The final round is a surprise and we will only discover the series of challenges and tasks set for us once we arrive in Australia. Before I head down under, I’m trying to read up on Australia and the state of Victoria where my job will be based. On my Facebook page (www.facebook.com/moskathephotographer), many Australians, especially from Melbourne and Victoria, have messaged to wish me luck. They have been extremely hospitable and invited me into their homes, but most importantly they have given me tips and advise about their country. No doubt, this will help me in my preparation. Other than this, I am spending my time by writing blog entries and reaching out to people on social media. I am also polishing my skills in photography and editing through daily tasks I set for myself.


If you win, what do you intend to do with the prize money?

I think I will focus on the prize closer to the date of announcement, ie June 21. Right now I am thrilled to be hosted by Tourism Australia and be part of a global challenge where I will meet 17 other finalists from all over the world and different walks of life. Every experience so far has been a winning opportunity in itself but if I do succeed, I would love to use some of the prize money for photography and research projects involving Afghanistan.


When you rushed to Old Delhi to shoot a 30-second video, had you already made up your mind and were prepared what you would shoot?

I was brainstorming for images and places that would capture the world I associate with and Old Delhi represented that. There is so much of colour and flavour in Old Delhi; I knew when I got there, the spontaneity of the place would be charming enough to capture on video and I would have material to experiment with and submit my entry. Keeping in mind that Melbourne is known for its hidden laneways, I wanted to connect the world I live in with the world I could potentially work in through the charming alleyways of Old Delhi.


What impresses you the most about Old Delhi?

It is a place where time stands still and where you are able to pause and observe the hubbub around. It’s charming because there is so much life and momentum. The buildings are dilapidated and some of the lanes are mucky, but it has character and so much history.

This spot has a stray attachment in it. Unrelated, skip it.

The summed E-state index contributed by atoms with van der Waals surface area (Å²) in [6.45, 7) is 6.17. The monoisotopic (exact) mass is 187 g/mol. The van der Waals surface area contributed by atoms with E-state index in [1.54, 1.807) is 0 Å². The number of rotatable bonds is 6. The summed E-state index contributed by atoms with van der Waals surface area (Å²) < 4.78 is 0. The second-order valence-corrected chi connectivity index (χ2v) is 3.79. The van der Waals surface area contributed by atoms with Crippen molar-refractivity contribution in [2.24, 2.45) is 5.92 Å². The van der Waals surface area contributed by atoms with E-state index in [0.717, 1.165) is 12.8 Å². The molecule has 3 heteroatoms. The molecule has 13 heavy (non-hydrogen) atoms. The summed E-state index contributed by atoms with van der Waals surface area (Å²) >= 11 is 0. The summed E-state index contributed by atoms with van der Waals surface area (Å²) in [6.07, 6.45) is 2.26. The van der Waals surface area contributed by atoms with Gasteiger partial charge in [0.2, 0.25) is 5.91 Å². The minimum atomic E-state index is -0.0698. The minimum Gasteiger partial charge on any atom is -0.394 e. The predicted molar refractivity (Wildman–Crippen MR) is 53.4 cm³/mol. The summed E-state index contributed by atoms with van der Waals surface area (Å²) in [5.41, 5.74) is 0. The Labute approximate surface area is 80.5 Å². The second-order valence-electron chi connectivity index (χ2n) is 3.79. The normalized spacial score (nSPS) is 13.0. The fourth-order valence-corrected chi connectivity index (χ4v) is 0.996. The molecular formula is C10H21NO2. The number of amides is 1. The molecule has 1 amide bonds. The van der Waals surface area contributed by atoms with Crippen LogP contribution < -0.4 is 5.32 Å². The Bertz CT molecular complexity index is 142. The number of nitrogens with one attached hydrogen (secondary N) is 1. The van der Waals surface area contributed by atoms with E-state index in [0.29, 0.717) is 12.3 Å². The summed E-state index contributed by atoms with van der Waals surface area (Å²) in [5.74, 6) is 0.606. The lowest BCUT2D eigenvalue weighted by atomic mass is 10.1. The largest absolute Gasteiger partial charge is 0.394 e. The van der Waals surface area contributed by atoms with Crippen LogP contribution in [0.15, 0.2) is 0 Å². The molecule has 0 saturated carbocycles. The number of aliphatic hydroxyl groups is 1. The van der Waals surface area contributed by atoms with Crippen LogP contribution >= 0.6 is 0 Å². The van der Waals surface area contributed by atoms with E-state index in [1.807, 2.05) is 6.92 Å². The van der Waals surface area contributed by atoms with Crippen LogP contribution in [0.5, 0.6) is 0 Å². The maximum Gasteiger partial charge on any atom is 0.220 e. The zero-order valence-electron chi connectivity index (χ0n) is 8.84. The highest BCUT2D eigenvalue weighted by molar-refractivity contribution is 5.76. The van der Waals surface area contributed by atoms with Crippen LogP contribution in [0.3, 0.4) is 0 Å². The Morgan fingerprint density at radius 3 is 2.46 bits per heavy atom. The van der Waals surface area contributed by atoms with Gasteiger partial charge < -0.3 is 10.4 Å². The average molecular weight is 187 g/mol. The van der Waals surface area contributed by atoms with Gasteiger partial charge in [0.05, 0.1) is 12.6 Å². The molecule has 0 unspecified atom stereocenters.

Where all have you travelled in India and abroad? What interests you?

While I was working with BBC, I got to travel all over India to produce and report news including Manipur, Orissa, Madhya Pradesh, Kashmir, Rajasthan, Bihar and Jharkhand. Prior to that job, I was fortunate to travel abroad to Africa, Cuba and Morocco as part of my journalism degree. I love travelling and interacting with different people, hearing their stories and understanding their way of life. It is the best form of learning and is very therapeutic. There is a famous quote from St Augustine — “The world is a book and those who do not travel, read only one page.” So, I try to live up to this belief as much as I can!


You mentioned in an interview that Afghans have limitations while applying for a visa? Do you often face this issue?

I think the ongoing uncertainty in Afghanistan has made applying for visas and travelling with an Afghan passport quite challenging. There are very few destinations in the world where Afghans do not need a visa or are able to get one on arrival. Travelling for us can be an adventure in itself — maybe someday I will write a story or make a short film on it.


When did you come to India and what fond remembrances do you have of Afghanistan?

I was born in Kabul and spent the first eight years of life there. I have the fondest memories of the place — such as the park I played in, my friends, the school I went to, the local ice-cream shop, the fresh air and the warmth of being in your own country. Whenever I am nostalgic, I reminisce these memories and listen to an old Afghan song called “Kabul” by an Afghan band named Gorohe Baran. It is a beautiful song that captures the mood and life of Kabul, the city I remember as a child.


Nilima Pathak is a journalist based in New Delhi.